The trial court found, first of all, that the markets in which the parties sold their goods did not overlap to any significant extent. It found that they sold to one or two of the same stores from time to time, and that both exhibited their goods at the Pacific Coast Travelers Association Market Week at the Biltmore Hotel in Los Angeles, but that otherwise there was no overlap, despite the fact that both sell their dresses nationally. Moreover, the court found that the dresses concerned were aimed at different markets, and that a dress made by one of the parties would not fit a woman who could wear a dress made by the other. The reason given for this is that, even though the dresses might be of the same numerical size, a "young missy" dress will have a different bust and hip measurement from either a "misses" or a "petite" dress. The evidence supporting this latter finding is uncontradicted, all of appellant's evidence on this issue being directed toward lack of visible differences between the dresses wholly apart from fit. The evidence is ample to support the finding that the goods of the parties do not sell in the same markets. Appellant contends that competition is not necessary in an action for trademark infringement or unfair competition and cites many cases in support of this proposition. However, nowhere does appellant show us a case that says that competition, or lack of it, is an irrelevant consideration in determining likelihood of confusion.
The trial judge found that the marks themselves were dissimilar and hence unlikely to cause confusion. Appellant contends that the name "Sachs" had become dominant in appellant's trademark and was also the dominant portion of appellees' trademark, and therefore that the marks were not only similar but the same. The trial court found to the contrary, stressing the fact that the surname "Sachs" had never been given any emphasis or predominance by appellant over its accompanying Christian names "Paul" and "Don."2 It also found that both names have always been used in the same style, size, color, lettering, and appearance as the name "Sachs" and that substantially every use and advertisement has utilized all three words — "Paul Sachs Original" or "Don Sachs Original." It further said, "Both names have invariably been displayed and shown together and with the word `Original' following so that the two names and the word `Original' have constituted a single integrated trademark."3 On the other hand, the district court found that appellees had never used the single word "Sachs" but had at all times used the three words "Sachs of California" on all labels, hang tags, correspondence, and otherwise.4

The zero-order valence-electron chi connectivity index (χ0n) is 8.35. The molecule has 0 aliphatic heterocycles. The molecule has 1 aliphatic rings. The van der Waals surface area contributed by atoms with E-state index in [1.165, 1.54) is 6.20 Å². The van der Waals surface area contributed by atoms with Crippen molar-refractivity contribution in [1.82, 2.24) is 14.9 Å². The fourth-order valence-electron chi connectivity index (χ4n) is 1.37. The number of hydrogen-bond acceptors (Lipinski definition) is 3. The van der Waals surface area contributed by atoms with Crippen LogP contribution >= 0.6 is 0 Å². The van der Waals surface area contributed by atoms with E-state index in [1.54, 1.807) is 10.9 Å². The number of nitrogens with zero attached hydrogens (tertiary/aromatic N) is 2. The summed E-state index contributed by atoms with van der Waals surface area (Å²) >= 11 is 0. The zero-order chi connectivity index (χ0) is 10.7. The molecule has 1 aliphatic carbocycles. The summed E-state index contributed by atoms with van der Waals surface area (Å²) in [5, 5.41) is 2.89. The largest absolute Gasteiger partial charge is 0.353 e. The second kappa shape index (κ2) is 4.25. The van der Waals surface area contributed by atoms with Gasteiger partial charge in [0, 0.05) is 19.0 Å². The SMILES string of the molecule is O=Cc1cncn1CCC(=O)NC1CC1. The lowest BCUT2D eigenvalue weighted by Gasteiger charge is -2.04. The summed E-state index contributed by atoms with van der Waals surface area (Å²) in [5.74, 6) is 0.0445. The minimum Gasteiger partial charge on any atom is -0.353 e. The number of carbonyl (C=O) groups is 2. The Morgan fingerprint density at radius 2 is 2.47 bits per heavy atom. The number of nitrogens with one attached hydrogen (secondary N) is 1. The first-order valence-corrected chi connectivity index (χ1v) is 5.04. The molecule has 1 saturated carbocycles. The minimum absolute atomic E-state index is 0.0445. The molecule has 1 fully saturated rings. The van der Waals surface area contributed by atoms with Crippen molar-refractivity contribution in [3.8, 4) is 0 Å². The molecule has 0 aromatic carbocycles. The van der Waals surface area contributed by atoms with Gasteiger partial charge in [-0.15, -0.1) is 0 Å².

The district judge made no finding as to the "strength" or novelty of the appellant's mark. This, however, was not necessary, for there was no evidence showing such strength or novelty.
The trial court found that there was no evidence of bad faith or knowledge of the appellees in selecting and using the alleged infringing name. This is essentially uncontradicted in the record. Not only did appellees testify they had never heard of appellant, but other witnesses who were knowledgeable in the trade testified that they had never heard of appellant prior to the institution of this suit. Appellant contends that this simply cannot be so. Aside from the fact that appellant's officers apparently have an exaggerated idea of their company's prestige, the determination of the credibility of witnesses is for the trial court.